All-In Recruitment is a podcast by Manatal focusing on all things related to the recruitment industry’s missions and trends. Join us in our weekly conversations with leaders in the recruitment space and learn their best practices to transform the way you hire.
This transcript has been edited for clarity.
Lydia: Welcome to the All-In Recruitment podcast by Manatal, where we explore best practices, learnings, and trends with leaders in the recruitment space. If you like our content, please subscribe to our channels and YouTube and Spotify and stay tuned for weekly episodes. I'm your host, Lydia, and with us today is Robert St-Jacques, Director of Legal Talent at Clark Wilson LLP in Vancouver, Canada.
Welcome to the show, Robert.
Robert: Thank you for bringing me on board.
From Labor Attorney to Head of Legal Talent
Lydia: So, tell us a little bit about your start as a lawyer, Robert. And how you moved into the talent space.
Robert: I began my career as a Labor and Employment Attorney for five years before being hired by one of my clients, LensCrafters, a global retailer and manufacturer of eyeglasses. I then worked for other Fortune 150 companies and moved to Dubai where I held senior HR leadership roles and served as in-house counsel. Afterward, I moved into technology and was based in KL for a while before finally settling in Vancouver.
Here, I have been working predominantly with tech companies in human resource leadership and as general counsel. My last role was head of people and legal for a gaming company. Now, my career has come full circle as I am back in a law firm as head of legal talent, but not as a lawyer.
Legal Talent Hiring: Hybrid Work and Soft Skills
Lydia: Let's go to the hiring of legal talent. Have you noticed any significant shifts around the hiring of legal talent over the last couple of years or maybe the last five years?
Robert: There have been a few areas of change in the hiring of legal talent. One of them is the accelerated demand for hybrid work and work-life balance.
Young lawyers are also showing more interest in technology and want their firms to be technology-enabled. However, law firms have been slower than typical businesses in investing in technology and changing their processes.
This has created a mismatch of expectations between young attorneys and their firms, which are not as technologically advanced as they are used to in their personal lives. On the positive side, there has been a dramatic acceleration in the focus on diversity, equity, and inclusion (DE&I) in the workplace. This is especially important considering that for the past 10-15 years, a large minority of law school graduates have been BIPOC individuals. As a result, the demographics within firms and their talent force are changing.
Lydia: In terms of hiring talent, for a law firm such as yours, what are some key skills or qualities, that you look out for when you hire legal talent? I mean, this goes beyond just technical legal knowledge.
Robert: A few years ago, a book called ‘The T-Shaped Lawyer’ was published. The concept of being T-shaped in learning and development refers to the depth of knowledge and skills in one’s function (the top of the T) and the soft skills (the vertical line of the T.) Soft skills include delegation, coaching, giving feedback, planning, and other skills that are not necessarily related to one’s function.
What we’re looking for is either some of that T-shape to be formed or for individuals to have some of the foundational characteristics. One such characteristic is a client service mindset.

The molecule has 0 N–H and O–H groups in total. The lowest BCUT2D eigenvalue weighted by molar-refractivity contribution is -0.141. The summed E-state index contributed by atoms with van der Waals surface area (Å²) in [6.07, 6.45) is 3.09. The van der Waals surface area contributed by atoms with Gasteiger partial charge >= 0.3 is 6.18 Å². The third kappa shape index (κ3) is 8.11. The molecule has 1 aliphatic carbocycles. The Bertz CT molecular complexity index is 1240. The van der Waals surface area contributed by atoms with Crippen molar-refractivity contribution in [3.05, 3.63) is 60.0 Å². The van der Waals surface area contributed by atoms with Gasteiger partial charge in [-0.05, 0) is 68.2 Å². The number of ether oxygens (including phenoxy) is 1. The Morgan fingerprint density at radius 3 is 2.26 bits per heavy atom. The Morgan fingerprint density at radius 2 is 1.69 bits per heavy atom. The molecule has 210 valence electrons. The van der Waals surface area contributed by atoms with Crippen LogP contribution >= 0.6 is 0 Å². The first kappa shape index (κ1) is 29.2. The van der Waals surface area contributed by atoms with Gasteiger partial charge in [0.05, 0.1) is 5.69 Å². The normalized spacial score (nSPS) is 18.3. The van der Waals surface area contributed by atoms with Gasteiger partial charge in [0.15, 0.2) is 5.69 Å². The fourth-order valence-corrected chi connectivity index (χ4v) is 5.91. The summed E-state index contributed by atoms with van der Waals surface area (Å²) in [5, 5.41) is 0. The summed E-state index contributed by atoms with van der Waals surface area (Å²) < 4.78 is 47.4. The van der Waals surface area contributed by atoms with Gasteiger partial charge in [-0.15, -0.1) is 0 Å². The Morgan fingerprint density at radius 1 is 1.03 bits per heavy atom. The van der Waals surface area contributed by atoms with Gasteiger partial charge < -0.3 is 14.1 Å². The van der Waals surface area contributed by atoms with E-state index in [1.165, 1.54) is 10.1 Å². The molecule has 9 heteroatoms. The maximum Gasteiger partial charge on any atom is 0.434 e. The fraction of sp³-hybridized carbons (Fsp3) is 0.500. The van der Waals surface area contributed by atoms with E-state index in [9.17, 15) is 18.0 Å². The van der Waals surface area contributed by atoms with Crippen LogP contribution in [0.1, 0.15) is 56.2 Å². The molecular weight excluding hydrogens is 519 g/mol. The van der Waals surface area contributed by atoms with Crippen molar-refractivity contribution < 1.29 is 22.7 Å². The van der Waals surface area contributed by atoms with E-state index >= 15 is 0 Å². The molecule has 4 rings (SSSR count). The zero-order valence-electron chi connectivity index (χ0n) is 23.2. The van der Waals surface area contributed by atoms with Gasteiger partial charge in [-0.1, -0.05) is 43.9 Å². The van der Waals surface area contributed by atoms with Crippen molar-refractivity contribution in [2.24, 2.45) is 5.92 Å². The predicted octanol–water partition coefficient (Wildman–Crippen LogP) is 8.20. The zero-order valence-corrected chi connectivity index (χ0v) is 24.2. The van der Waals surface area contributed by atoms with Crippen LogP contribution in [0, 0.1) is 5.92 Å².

From a client’s point of view, when they call their lawyer, it could either be because they have a big deal going on or because they are having the worst day of their lives. Being able to approach both situations with calm professionalism and seeing it as a privilege to help another human being is what we mean by a client service mindset.
Building out on the T-shape, we’re also looking for project management skills, influencing skills, relationship management, emotional intelligence (EQ), business knowledge, social science or psychology background, data and analytics skills, and technology enablement. It’s not just about getting good grades in law school anymore. The foundational piece is still the client service mindset and seeing the ability to serve another human being as a privilege.
Hybrid Work: Tax Advantages and Compliance
Lydia: You talked about some trends earlier, such as hybrid work and more work-life balance that is more in demand. How do you see these trends impacting the day-to-day operations of the business?
Robert: When looking at trends such as hybrid work, there are many knock-on effects to consider. Hybrid work is not just about working from home a certain number of days per week. For example, if you have a remote culture or require people to work from home, there are tax advantages in Canada. Employment contracts need to be changed to include this as a line item so that employees can take advantage of certain deductions.
There are also implications for policies, promotions, training, and compliance with health and safety requirements. For example, how do you provide training on safe handling of chemicals when employees are working from home? There are also regulations regarding ergonomics. How do you ensure compliance without going to people’s homes and measuring their screens and chairs?
Hybrid work alone has many knock-on effects that need to be considered. It’s important to look at benefits and other areas as well.
Lydia: So, these changes happen across different requirements in an employment contract. How do you go about making them happen?
Robert: Correct. So, you start with deciding on what hybrid means to you. I’ve been at all extremes, right? So you have the 100% remote aspect of it. Then you need to go top to bottom in terms of the employee lifecycle.